What did you have for breakfast? I love cereal. So cinnamon and honey oats along with almond milk for the ride.  

Most useful bike commuting item? Dynamo lighting set-up hands down to keep the lights bright and always shining without the use of having to charge batteries.  

Favorite food spot in East Industrial Portland? Nongs Khao Man Gai, the Ankeny St location!

What’s your favorite park in Portland? Peninsula Park in North Portland. The symmetrical grid layout of the rose garden is pretty unique. In the summer it cannot be beat!

What other interests do you have? Fly fishing, racing cyclocross, bike touring, and sleeping under the stars.

What made you want to work at PPP? The PPP model of a homegrown sustainable business is the right direction to position the future of our towns and cities. I want to educate other businesses that a innovative full circle sustainable model can save them money and help empower the community around them.


Hello, my name is Shelly Proschold and I am the new Catering Manager / Dispatch here at Portland Pedal Power. My family and I moved to Portland in 2015 from Sonoma County, California. My previous role I was the Artistic Director for H-Town Youth Theatre. Here in Portland I have continued to express my creativity through Event Planning and Catering. I am so excited to be working with PPP to continue to provide excellent service and customer relations.

What did you have for breakfast? Oatmeal with blueberries.

Most useful bike commuting item? PPP rain jacket.

Favorite food spot in East Industrial Portland? Pacific Pie, and tea from Starbucks. 

What’s your favorite park in Portland? Forest Park.

What other interests do you have? Hiking, acting, and teaching.

What made you want to work at PPP? I wanted to move to Portland and find a job that is unique to Portland. PPP checks all those boxes.

The PPP team is thrilled to welcome Shelly and Scott to the bicycle powered catering crew!


Building Beautiful Vintage Bikes

Rider Daniel shares his passion for building vintage bikes

_mg_0006_1Little known fact about the people behind Portland Pedal Power: we have a deep passion for bikes! Daniel Erle, one of our longtime Brand Ambassador Riders, recently shared with us some fascinating details about his devotion to building and procuring vintage bikes. These bikes are pieces of bicycle history!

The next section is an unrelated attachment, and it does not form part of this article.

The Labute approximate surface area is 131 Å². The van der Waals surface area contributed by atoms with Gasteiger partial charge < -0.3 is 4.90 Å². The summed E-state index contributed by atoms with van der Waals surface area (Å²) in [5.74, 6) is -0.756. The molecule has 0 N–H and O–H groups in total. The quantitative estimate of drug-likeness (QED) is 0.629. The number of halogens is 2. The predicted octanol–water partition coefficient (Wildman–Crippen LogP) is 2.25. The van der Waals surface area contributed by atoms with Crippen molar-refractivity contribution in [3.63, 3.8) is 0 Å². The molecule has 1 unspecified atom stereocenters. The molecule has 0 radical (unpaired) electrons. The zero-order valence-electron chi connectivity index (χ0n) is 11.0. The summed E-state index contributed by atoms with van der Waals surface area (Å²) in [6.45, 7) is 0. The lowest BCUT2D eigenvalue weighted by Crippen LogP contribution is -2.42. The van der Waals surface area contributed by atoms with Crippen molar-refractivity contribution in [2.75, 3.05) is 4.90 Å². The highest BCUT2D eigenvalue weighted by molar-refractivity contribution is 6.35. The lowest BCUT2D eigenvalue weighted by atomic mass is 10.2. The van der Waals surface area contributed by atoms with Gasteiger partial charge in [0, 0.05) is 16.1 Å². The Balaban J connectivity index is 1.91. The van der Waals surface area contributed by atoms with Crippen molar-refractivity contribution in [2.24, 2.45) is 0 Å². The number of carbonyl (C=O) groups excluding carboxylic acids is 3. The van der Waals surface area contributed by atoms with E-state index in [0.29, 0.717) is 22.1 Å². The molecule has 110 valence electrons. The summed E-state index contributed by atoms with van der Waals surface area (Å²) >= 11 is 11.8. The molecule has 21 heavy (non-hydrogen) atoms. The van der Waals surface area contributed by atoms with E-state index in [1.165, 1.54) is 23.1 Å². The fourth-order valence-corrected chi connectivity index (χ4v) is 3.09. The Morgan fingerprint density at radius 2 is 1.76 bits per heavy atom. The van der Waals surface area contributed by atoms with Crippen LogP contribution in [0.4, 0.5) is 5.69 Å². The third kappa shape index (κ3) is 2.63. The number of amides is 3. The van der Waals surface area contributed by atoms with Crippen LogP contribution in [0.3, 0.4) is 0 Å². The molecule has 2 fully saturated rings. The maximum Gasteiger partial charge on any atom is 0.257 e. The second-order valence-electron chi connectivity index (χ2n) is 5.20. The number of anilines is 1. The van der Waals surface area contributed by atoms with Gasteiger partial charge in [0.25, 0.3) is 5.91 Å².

It is always interesting to hear about the latest bike project he has been working on, and witness the final result. Below, Daniel Goes into serious detail about his process and passion.


Seven years ago I was browsing bikes on eBay and I stumbled across a very expensive, fully restored 1940s Bianchi with a Campagnolo Cambio Corsa derailleur. I had never seen one like it and was fascinated. A few years later I came across a late 1940s Fabrica Imola frame with Cambio Corsa derailleur and matching hub set on eBay. It was my size and for sale in my home town, 3,000 miles away, so I took that as a sign and purchased it. After that, I spent almost two years collecting parts, mostly from Italy, to complete the bike. I sourced as many period correct Italian parts as I could find and had the hubs laced to modern, vintage style rims.


Late 1940s Fabrica Imola with Cambio Corsa derailleur

When the bike was finally built up I rode it through the summer and it’s a blast; the ride has a very vintage feel to it but it’s fast and surprisingly light at just over 24lbs. The Cambio Corsa derailleur takes a bit of courage to get used to but is a lot of fun to use. The dropouts on the rear of the frame are longer than normal and have teeth cut into their tops. These mesh with teeth in the rear axle which keeps the wheel straight when it’s in the frame. To shift you stop pedaling and reach back to open the extended quick release on the rear wheel. You then pedal backwards and use the second lever to move the chain on to your desired gear. You can then close the quick release and continue pedaling forward. An interesting part of the Cambio Corsa system is that since you are shifting with the rear wheel unhooked, the wheel travels forward and backward in the frame as you shift. That bike now hangs on my wall waiting for nicer weather and a replacement rear axel.